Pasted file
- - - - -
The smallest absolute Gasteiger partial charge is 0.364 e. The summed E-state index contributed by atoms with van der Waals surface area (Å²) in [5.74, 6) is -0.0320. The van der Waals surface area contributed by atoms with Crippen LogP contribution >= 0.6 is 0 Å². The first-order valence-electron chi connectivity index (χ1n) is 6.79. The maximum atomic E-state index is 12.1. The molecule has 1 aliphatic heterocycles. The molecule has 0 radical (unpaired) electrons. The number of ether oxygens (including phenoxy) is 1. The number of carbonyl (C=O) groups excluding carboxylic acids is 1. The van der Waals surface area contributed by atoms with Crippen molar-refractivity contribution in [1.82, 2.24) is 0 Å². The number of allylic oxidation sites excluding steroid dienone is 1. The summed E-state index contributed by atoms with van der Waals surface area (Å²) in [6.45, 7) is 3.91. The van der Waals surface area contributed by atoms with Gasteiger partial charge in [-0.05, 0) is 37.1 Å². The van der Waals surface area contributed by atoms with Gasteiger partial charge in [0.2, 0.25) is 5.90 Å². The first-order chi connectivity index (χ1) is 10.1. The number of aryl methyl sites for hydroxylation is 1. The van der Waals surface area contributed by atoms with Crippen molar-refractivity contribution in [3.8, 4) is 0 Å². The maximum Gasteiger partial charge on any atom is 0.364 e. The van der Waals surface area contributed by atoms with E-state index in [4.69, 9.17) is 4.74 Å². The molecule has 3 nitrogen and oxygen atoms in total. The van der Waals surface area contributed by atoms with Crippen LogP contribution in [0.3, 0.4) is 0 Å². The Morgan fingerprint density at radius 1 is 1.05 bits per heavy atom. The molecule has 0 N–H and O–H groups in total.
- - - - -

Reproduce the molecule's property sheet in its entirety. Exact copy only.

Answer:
The smallest absolute Gasteiger partial charge is 0.364 e. The summed E-state index contributed by atoms with van der Waals surface area (Å²) in [5.74, 6) is -0.0320. The van der Waals surface area contributed by atoms with Crippen LogP contribution >= 0.6 is 0 Å². The first-order valence-electron chi connectivity index (χ1n) is 6.79. The maximum atomic E-state index is 12.1. The molecule has 1 aliphatic heterocycles. The molecule has 0 radical (unpaired) electrons. The number of ether oxygens (including phenoxy) is 1. The number of carbonyl (C=O) groups excluding carboxylic acids is 1. The van der Waals surface area contributed by atoms with Crippen molar-refractivity contribution in [1.82, 2.24) is 0 Å². The number of allylic oxidation sites excluding steroid dienone is 1. The summed E-state index contributed by atoms with van der Waals surface area (Å²) in [6.45, 7) is 3.91. The van der Waals surface area contributed by atoms with Gasteiger partial charge in [-0.05, 0) is 37.1 Å². The van der Waals surface area contributed by atoms with Gasteiger partial charge in [0.2, 0.25) is 5.90 Å². The first-order chi connectivity index (χ1) is 10.1. The number of aryl methyl sites for hydroxylation is 1. The van der Waals surface area contributed by atoms with Crippen molar-refractivity contribution in [3.8, 4) is 0 Å². The maximum Gasteiger partial charge on any atom is 0.364 e. The van der Waals surface area contributed by atoms with E-state index in [4.69, 9.17) is 4.74 Å². The molecule has 3 nitrogen and oxygen atoms in total. The van der Waals surface area contributed by atoms with Crippen LogP contribution in [0.3, 0.4) is 0 Å². The Morgan fingerprint density at radius 1 is 1.05 bits per heavy atom. The molecule has 0 N–H and O–H groups in total.